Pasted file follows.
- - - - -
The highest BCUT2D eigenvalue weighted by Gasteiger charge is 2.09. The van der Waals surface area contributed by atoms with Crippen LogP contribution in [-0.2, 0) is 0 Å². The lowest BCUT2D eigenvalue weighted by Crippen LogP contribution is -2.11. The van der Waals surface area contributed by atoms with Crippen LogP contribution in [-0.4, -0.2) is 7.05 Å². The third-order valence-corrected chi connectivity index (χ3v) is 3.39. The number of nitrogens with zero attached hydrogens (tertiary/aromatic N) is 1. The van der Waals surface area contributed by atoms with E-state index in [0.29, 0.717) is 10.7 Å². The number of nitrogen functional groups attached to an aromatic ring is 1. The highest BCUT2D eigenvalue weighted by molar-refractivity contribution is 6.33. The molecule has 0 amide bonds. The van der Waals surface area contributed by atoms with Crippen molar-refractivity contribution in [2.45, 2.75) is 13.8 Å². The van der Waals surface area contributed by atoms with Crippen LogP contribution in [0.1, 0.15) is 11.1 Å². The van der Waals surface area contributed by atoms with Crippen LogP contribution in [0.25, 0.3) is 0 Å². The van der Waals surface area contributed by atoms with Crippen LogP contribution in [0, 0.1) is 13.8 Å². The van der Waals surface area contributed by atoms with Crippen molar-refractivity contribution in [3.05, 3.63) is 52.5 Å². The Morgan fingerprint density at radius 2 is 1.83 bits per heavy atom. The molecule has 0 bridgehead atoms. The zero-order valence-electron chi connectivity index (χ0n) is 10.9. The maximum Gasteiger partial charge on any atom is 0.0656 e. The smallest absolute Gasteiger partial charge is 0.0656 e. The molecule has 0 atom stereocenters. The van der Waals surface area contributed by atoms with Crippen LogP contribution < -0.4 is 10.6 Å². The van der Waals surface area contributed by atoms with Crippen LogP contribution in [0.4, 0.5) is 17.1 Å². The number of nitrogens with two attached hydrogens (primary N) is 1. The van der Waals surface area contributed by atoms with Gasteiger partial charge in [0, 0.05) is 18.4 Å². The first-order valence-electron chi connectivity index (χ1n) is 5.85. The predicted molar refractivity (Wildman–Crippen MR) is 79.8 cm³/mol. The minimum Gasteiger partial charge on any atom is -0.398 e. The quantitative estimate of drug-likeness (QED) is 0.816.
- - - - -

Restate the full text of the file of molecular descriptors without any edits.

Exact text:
The highest BCUT2D eigenvalue weighted by Gasteiger charge is 2.09. The van der Waals surface area contributed by atoms with Crippen LogP contribution in [-0.2, 0) is 0 Å². The lowest BCUT2D eigenvalue weighted by Crippen LogP contribution is -2.11. The van der Waals surface area contributed by atoms with Crippen LogP contribution in [-0.4, -0.2) is 7.05 Å². The third-order valence-corrected chi connectivity index (χ3v) is 3.39. The number of nitrogens with zero attached hydrogens (tertiary/aromatic N) is 1. The van der Waals surface area contributed by atoms with E-state index in [0.29, 0.717) is 10.7 Å². The number of nitrogen functional groups attached to an aromatic ring is 1. The highest BCUT2D eigenvalue weighted by molar-refractivity contribution is 6.33. The molecule has 0 amide bonds. The van der Waals surface area contributed by atoms with Crippen molar-refractivity contribution in [2.45, 2.75) is 13.8 Å². The van der Waals surface area contributed by atoms with Crippen LogP contribution in [0.1, 0.15) is 11.1 Å². The van der Waals surface area contributed by atoms with Crippen LogP contribution in [0.25, 0.3) is 0 Å². The van der Waals surface area contributed by atoms with Crippen LogP contribution in [0, 0.1) is 13.8 Å². The van der Waals surface area contributed by atoms with Crippen molar-refractivity contribution in [3.05, 3.63) is 52.5 Å². The Morgan fingerprint density at radius 2 is 1.83 bits per heavy atom. The molecule has 0 bridgehead atoms. The zero-order valence-electron chi connectivity index (χ0n) is 10.9. The maximum Gasteiger partial charge on any atom is 0.0656 e. The smallest absolute Gasteiger partial charge is 0.0656 e. The molecule has 0 atom stereocenters. The van der Waals surface area contributed by atoms with Crippen LogP contribution < -0.4 is 10.6 Å². The van der Waals surface area contributed by atoms with Crippen LogP contribution in [0.4, 0.5) is 17.1 Å². The number of nitrogens with two attached hydrogens (primary N) is 1. The van der Waals surface area contributed by atoms with Gasteiger partial charge in [0, 0.05) is 18.4 Å². The first-order valence-electron chi connectivity index (χ1n) is 5.85. The predicted molar refractivity (Wildman–Crippen MR) is 79.8 cm³/mol. The minimum Gasteiger partial charge on any atom is -0.398 e. The quantitative estimate of drug-likeness (QED) is 0.816.